The federal government believes wellbeing should lie at the heart of policymaking that simultaneously pursues economic, social and environmental goals. It has been clear for some time now that it is no longer enough to simply work to ensure economic growth and greater prosperity. When it comes to material goods, it is no longer just about "more" but also about "better" in terms of the quality of their production and distribution. The focus is also on opportunities available to live a good life and on the conditions that we live in. If the government is to develop effective policies, it is vital to consider all the different aspects of wellbeing and the interrelations between them that both reinforce, but also at times compete with one another. Improving wellbeing is the responsibility of government, but also of business and industry, societal groups and, last but not least, every individual cititzen.
Wellbeing is a concept that continually changes. It reflects efforts towards achieving sustained social progress for as many as people as possible. However, there is no complete, fixed list of dimensions and aspects that constitute wellbeing. The challenges and priorities are subject to change.
The federal government describes and measures wellbeing in 12 dimensions with a total of 46 indicators and 2 placeholders. The selection is based on the national dialogue and its evaluation. In doing so, it has taken into account the results of interdisciplinary research on wellbeing and the findings of major national and international projects.
Indicators provide orientation. They are statistical aids that show the current state of wellbeing in the twelve dimensions. Observed over time, they reveal changes to relevant economic, social, environmental and political goals, situations and structures. They provide an early warning of critical developments and help politicians and other actors to identify potential areas for action. Indicators make it possible to measure the effectiveness of actions designed to improve wellbeing. They facilitate objective discussion about society's progress or regression.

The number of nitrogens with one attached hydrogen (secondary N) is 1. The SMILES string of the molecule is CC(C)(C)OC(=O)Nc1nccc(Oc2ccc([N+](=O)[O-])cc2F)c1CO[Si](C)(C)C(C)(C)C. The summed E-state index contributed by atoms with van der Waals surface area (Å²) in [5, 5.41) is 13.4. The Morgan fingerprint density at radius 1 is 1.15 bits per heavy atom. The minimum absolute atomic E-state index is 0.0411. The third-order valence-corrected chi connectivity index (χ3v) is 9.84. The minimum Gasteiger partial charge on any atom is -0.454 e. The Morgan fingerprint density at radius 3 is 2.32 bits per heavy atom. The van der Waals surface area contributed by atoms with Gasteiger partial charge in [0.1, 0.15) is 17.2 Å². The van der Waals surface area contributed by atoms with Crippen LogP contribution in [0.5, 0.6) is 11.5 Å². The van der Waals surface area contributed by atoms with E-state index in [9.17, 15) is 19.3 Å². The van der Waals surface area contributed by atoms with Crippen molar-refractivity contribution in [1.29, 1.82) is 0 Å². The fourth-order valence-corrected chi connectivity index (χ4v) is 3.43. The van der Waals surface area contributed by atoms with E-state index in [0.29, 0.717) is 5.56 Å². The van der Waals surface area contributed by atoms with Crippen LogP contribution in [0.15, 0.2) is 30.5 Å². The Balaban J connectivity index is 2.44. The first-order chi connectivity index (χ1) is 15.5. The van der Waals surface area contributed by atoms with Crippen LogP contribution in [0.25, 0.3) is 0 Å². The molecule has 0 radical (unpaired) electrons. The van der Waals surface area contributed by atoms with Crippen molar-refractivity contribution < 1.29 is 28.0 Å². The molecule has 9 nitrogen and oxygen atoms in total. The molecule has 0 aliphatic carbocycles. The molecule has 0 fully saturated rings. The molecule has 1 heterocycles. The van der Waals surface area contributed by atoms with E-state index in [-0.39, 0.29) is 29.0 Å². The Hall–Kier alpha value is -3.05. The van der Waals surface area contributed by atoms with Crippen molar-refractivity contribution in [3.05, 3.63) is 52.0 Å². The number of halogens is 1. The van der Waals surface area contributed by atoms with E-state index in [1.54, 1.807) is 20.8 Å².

All the dimensions and indicators are of equal importance. The federal government intentionally avoided weighting them or organising them in a hierarchy. All dimensions, aspects and viewpoints have equal weight.
An overview of the indicator system reveals thematic overlaps and relationships between the dimensions of wellbeing. It allows for an accurate description of the present and identifies points for (policy) intervention. This is especially important in view of potential conflicts between indicators - i.e., measures that posivitely impact one indicator can have a negative effect on another indicator. In this sense, it should be noted that the trade-off of needs in a society is part of the democratic process.
The federal government is planning to produce a report on wellbeing in Germany in each parliamentary term. This will create a new way of reporting that can continue to develop as part of an open learning process. The basic data underpinning some of the dimensions and indicators has to be improved and existing gaps in the data closed. Fundamental aspects such as the number and customisation of the dimensions and selection of indicators are open to improvement. In this way it will be possible to take into account the significance of new social trends, political challenges and scientific findings about wellbeing in Germany.
For the first time, this system of reporting and indicators makes it possible to take stock of wellbeing in Germany. It provides a basis for identifying future policy areas and developing effective action to maintain or improve wellbeing in Germany. This is a task for the coming years.
The selection and prioritisation of areas for action also depends on the political and social discussion about "what matters to us". The report aims to stimulate public debate and align the political debate more closely with the views of citizens. The central issue is how they perceive wellbeing. If in future the political debate is led more strongly by the views and realities of the people, then the report has achieved a significant goal.
The federal government's goal is to use this reporting and indicator system within the scope of its capabilities and political possibilities to improve wellbeing in Germany. The national dialogue has also made it clear that wellbeing in Germany is an issue for the whole of society. Achieving a high degree of wellbeing and maintaining it for future generations requires the involvement of the public, social groups, business, culture and politics. The indicator system can provide useful orientation for all sections of society.